Main Regions of Morocco
Extending from the Mediterranean Shores and Rif mountains in the north to the Atlantic Shores to the west to the hot desert lands of the Sahara in the south, Morocco is a vast country with a huge range of landscape regions. Cutting across its midline are the Atlas mountains, with the Sahara on one side and the more lush, coastal regions on the other.
Each region in Morocco has its own scenery, climate, traditions, customs and modern day developments. All are captivating in their own way. Morocco certainly offers a variety of options for every kind of traveler, where you can create a tailor-made itinerary to include the regions and activities that interest you most.
In the north of Morocco, you’ll find the coastal cities of Tangier, Rabat, Casablanca and El Jadida. All offer charm as well as lengthy pleasant beaches. Inland are the historical cities of Fez and Mekenes, ancient Imperial Cities. You’ll also find the Rif mountains in the north, a beautifully scenic area and home to the now protected macaque monkeys.
Farther south — and now very much the hub of Morocco’s present-day tourism popularity — is Marrakech. This “Rose City” (so named due to the pink hue to its buildings) is exotic and captivating and is an ideal base from which to start or finish your trip. Time in the city offers an exciting bustle of activity, tradition, and color whilst, not so far away, are the tranquil foothills of the High Atlas Mountains, the Marrakech Plain, and the surrounding Jbilet mountains and Atlantic coastline.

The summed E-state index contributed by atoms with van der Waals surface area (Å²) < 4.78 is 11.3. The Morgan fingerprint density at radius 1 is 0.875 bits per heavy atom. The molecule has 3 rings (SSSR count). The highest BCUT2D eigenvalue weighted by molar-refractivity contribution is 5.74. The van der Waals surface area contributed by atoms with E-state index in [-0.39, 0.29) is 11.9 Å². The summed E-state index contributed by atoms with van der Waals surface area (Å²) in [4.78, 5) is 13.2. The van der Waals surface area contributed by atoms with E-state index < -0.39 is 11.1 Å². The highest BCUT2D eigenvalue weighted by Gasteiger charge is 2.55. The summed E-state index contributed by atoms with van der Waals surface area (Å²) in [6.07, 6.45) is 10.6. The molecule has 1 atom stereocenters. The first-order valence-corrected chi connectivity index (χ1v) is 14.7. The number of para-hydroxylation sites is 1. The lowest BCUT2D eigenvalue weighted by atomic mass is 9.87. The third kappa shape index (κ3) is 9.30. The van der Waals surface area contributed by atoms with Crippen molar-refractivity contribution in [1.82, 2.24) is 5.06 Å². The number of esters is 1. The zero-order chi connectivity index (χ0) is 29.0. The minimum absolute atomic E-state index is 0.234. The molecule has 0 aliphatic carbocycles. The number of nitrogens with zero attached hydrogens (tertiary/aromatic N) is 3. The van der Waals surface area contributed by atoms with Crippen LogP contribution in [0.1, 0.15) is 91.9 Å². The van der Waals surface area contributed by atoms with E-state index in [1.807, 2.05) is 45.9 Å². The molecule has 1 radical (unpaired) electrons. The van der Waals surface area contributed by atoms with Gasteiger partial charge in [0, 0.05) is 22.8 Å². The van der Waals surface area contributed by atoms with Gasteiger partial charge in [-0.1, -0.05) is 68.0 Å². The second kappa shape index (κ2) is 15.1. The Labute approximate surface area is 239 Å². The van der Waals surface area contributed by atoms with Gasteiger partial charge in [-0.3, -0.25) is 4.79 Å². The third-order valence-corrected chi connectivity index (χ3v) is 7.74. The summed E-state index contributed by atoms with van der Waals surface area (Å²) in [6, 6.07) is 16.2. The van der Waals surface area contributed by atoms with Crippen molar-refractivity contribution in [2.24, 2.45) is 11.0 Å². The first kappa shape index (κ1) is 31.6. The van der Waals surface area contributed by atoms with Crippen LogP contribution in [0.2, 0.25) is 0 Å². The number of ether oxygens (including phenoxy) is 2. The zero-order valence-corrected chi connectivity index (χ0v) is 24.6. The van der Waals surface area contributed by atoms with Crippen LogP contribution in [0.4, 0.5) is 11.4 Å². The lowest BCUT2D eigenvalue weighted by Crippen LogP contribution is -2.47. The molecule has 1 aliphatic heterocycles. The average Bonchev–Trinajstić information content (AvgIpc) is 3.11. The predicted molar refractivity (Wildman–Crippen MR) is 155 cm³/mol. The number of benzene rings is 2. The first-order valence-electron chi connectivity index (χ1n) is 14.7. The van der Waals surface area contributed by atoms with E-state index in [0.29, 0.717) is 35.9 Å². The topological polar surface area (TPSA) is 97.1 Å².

West of Marrakech, on the Atlantic Ocean seaboard, is the delightful and very active traditional fishing port of Essaouira. White and blue building colors add great charm to the town, its Medina and sea defense walls. Morocco’s unique argan trees grow inland, providing argan oil, much revered for its culinary and cosmetic benefits. North and south of Essaouira are other lovely coastal places and charming villages.
South from Marrakech are the High Atlas mountains. Toubkal is the highest peak (13,671 ft / 4,167 m). To explore the deep mountain valleys, amongst towering peaks, either on a trek or in 4×4 vehicles, opens up a fascinating world of the Berber people, their activities, and customs. Their remarkable ingenuity, hard endeavor, and understanding how to work with the environment has allowed communities to thrive here for many centuries.
Farthest south, but still readily accessible, is the Sahara. Think oases, palm trees, sand seas, and camels silhouetted against the sunset. The Sahara consists of rocky desert and sandy desert. Watching a glorious sunset over the sand sea of Merzouga, for example, is very beautiful. Spending a night “under the stars” (in a Bedouin tent!) is also most invigorating.